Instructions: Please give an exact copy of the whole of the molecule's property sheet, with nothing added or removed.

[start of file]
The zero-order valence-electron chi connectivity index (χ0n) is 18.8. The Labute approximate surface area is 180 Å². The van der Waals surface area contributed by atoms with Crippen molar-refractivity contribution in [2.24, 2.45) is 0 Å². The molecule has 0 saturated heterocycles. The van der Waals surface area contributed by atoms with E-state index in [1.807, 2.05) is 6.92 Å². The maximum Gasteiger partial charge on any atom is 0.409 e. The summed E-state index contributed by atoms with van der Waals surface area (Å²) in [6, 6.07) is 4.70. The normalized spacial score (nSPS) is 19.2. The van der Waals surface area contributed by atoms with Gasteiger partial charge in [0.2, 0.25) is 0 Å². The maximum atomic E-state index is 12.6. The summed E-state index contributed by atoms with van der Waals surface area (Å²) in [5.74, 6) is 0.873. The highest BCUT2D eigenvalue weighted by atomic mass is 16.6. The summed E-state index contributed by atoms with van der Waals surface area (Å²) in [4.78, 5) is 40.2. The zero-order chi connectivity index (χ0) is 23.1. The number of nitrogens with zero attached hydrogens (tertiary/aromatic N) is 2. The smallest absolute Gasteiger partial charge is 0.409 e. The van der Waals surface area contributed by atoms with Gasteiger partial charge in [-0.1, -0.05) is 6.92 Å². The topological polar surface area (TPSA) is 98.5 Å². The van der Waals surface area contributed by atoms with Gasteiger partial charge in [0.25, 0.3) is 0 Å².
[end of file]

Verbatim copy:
The zero-order valence-electron chi connectivity index (χ0n) is 18.8. The Labute approximate surface area is 180 Å². The van der Waals surface area contributed by atoms with Crippen molar-refractivity contribution in [2.24, 2.45) is 0 Å². The molecule has 0 saturated heterocycles. The van der Waals surface area contributed by atoms with E-state index in [1.807, 2.05) is 6.92 Å². The maximum Gasteiger partial charge on any atom is 0.409 e. The summed E-state index contributed by atoms with van der Waals surface area (Å²) in [6, 6.07) is 4.70. The normalized spacial score (nSPS) is 19.2. The van der Waals surface area contributed by atoms with Gasteiger partial charge in [0.2, 0.25) is 0 Å². The maximum atomic E-state index is 12.6. The summed E-state index contributed by atoms with van der Waals surface area (Å²) in [5.74, 6) is 0.873. The highest BCUT2D eigenvalue weighted by atomic mass is 16.6. The summed E-state index contributed by atoms with van der Waals surface area (Å²) in [4.78, 5) is 40.2. The zero-order chi connectivity index (χ0) is 23.1. The number of nitrogens with zero attached hydrogens (tertiary/aromatic N) is 2. The smallest absolute Gasteiger partial charge is 0.409 e. The van der Waals surface area contributed by atoms with Gasteiger partial charge in [-0.1, -0.05) is 6.92 Å². The topological polar surface area (TPSA) is 98.5 Å². The van der Waals surface area contributed by atoms with Gasteiger partial charge in [0.25, 0.3) is 0 Å².